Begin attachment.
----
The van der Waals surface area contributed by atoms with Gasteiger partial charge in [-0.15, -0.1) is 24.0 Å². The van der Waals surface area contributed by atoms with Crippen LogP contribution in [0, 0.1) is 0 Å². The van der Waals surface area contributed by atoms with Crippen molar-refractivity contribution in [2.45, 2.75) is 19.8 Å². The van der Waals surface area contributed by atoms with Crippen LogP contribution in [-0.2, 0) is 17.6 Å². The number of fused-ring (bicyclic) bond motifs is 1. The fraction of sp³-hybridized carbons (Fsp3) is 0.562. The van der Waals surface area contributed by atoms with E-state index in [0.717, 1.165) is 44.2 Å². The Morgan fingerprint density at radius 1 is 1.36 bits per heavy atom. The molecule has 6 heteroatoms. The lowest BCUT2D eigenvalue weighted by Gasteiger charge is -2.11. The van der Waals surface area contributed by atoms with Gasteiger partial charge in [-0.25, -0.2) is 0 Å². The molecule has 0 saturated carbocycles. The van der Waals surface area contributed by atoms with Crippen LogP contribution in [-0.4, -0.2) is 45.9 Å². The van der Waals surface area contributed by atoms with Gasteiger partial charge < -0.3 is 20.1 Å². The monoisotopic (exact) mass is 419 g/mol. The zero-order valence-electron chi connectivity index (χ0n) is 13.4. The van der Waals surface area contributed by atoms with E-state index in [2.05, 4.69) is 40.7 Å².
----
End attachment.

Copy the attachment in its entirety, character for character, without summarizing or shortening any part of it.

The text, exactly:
The van der Waals surface area contributed by atoms with Gasteiger partial charge in [-0.15, -0.1) is 24.0 Å². The van der Waals surface area contributed by atoms with Crippen LogP contribution in [0, 0.1) is 0 Å². The van der Waals surface area contributed by atoms with Crippen molar-refractivity contribution in [2.45, 2.75) is 19.8 Å². The van der Waals surface area contributed by atoms with Crippen LogP contribution in [-0.2, 0) is 17.6 Å². The number of fused-ring (bicyclic) bond motifs is 1. The fraction of sp³-hybridized carbons (Fsp3) is 0.562. The van der Waals surface area contributed by atoms with E-state index in [0.717, 1.165) is 44.2 Å². The Morgan fingerprint density at radius 1 is 1.36 bits per heavy atom. The molecule has 6 heteroatoms. The lowest BCUT2D eigenvalue weighted by Gasteiger charge is -2.11. The van der Waals surface area contributed by atoms with Gasteiger partial charge in [-0.25, -0.2) is 0 Å². The molecule has 0 saturated carbocycles. The van der Waals surface area contributed by atoms with Crippen LogP contribution in [-0.4, -0.2) is 45.9 Å². The van der Waals surface area contributed by atoms with Gasteiger partial charge < -0.3 is 20.1 Å². The monoisotopic (exact) mass is 419 g/mol. The zero-order valence-electron chi connectivity index (χ0n) is 13.4. The van der Waals surface area contributed by atoms with E-state index in [2.05, 4.69) is 40.7 Å².